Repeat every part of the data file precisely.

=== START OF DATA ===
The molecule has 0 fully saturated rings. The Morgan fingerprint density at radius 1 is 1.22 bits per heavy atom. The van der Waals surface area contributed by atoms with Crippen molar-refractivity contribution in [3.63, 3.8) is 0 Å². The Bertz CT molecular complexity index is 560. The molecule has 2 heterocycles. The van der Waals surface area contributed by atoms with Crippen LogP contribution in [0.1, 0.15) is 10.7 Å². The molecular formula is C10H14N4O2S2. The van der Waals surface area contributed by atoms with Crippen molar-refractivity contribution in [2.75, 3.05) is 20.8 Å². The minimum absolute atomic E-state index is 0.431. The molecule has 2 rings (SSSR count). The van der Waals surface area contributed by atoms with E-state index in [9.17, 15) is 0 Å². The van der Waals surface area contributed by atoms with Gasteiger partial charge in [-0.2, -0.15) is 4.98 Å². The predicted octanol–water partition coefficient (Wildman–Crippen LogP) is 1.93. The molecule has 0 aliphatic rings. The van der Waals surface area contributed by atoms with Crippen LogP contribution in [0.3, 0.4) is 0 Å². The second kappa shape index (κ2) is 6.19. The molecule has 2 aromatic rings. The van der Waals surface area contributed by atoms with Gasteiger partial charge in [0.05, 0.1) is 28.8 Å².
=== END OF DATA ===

The molecule has 0 fully saturated rings. The Morgan fingerprint density at radius 1 is 1.22 bits per heavy atom. The van der Waals surface area contributed by atoms with Crippen molar-refractivity contribution in [3.63, 3.8) is 0 Å². The Bertz CT molecular complexity index is 560. The molecule has 2 heterocycles. The van der Waals surface area contributed by atoms with Crippen LogP contribution in [0.1, 0.15) is 10.7 Å². The molecular formula is C10H14N4O2S2. The van der Waals surface area contributed by atoms with Crippen molar-refractivity contribution in [2.75, 3.05) is 20.8 Å². The minimum absolute atomic E-state index is 0.431. The molecule has 2 rings (SSSR count). The van der Waals surface area contributed by atoms with E-state index in [9.17, 15) is 0 Å². The van der Waals surface area contributed by atoms with Gasteiger partial charge in [-0.2, -0.15) is 4.98 Å². The predicted octanol–water partition coefficient (Wildman–Crippen LogP) is 1.93. The molecule has 0 aliphatic rings. The van der Waals surface area contributed by atoms with Crippen LogP contribution in [0.3, 0.4) is 0 Å². The second kappa shape index (κ2) is 6.19. The molecule has 2 aromatic rings. The van der Waals surface area contributed by atoms with Gasteiger partial charge in [0.05, 0.1) is 28.8 Å².